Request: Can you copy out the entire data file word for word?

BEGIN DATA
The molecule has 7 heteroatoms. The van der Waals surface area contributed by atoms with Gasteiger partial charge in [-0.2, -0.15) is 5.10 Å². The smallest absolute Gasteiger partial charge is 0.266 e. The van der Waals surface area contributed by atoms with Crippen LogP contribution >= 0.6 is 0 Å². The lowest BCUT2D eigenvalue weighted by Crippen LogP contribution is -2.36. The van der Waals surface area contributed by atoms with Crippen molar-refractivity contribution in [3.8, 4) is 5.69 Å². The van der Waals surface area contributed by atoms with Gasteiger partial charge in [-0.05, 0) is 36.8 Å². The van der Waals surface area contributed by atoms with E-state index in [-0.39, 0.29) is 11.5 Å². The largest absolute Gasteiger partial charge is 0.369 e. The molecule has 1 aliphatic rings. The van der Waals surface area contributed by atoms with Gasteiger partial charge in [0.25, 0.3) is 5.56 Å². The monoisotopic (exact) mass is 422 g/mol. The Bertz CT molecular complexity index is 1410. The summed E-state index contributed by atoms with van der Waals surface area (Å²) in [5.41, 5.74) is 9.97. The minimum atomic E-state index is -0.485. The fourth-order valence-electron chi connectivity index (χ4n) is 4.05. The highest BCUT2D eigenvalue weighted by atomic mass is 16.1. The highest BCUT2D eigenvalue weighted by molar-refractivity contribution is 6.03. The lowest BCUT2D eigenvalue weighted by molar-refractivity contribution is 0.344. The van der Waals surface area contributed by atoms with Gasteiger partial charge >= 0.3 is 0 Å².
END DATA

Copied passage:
The molecule has 7 heteroatoms. The van der Waals surface area contributed by atoms with Gasteiger partial charge in [-0.2, -0.15) is 5.10 Å². The smallest absolute Gasteiger partial charge is 0.266 e. The van der Waals surface area contributed by atoms with Crippen LogP contribution >= 0.6 is 0 Å². The lowest BCUT2D eigenvalue weighted by Crippen LogP contribution is -2.36. The van der Waals surface area contributed by atoms with Crippen molar-refractivity contribution in [3.8, 4) is 5.69 Å². The van der Waals surface area contributed by atoms with Gasteiger partial charge in [-0.05, 0) is 36.8 Å². The van der Waals surface area contributed by atoms with E-state index in [-0.39, 0.29) is 11.5 Å². The largest absolute Gasteiger partial charge is 0.369 e. The molecule has 1 aliphatic rings. The van der Waals surface area contributed by atoms with Gasteiger partial charge in [0.25, 0.3) is 5.56 Å². The monoisotopic (exact) mass is 422 g/mol. The Bertz CT molecular complexity index is 1410. The summed E-state index contributed by atoms with van der Waals surface area (Å²) in [5.41, 5.74) is 9.97. The minimum atomic E-state index is -0.485. The fourth-order valence-electron chi connectivity index (χ4n) is 4.05. The highest BCUT2D eigenvalue weighted by atomic mass is 16.1. The highest BCUT2D eigenvalue weighted by molar-refractivity contribution is 6.03. The lowest BCUT2D eigenvalue weighted by molar-refractivity contribution is 0.344. The van der Waals surface area contributed by atoms with Gasteiger partial charge >= 0.3 is 0 Å².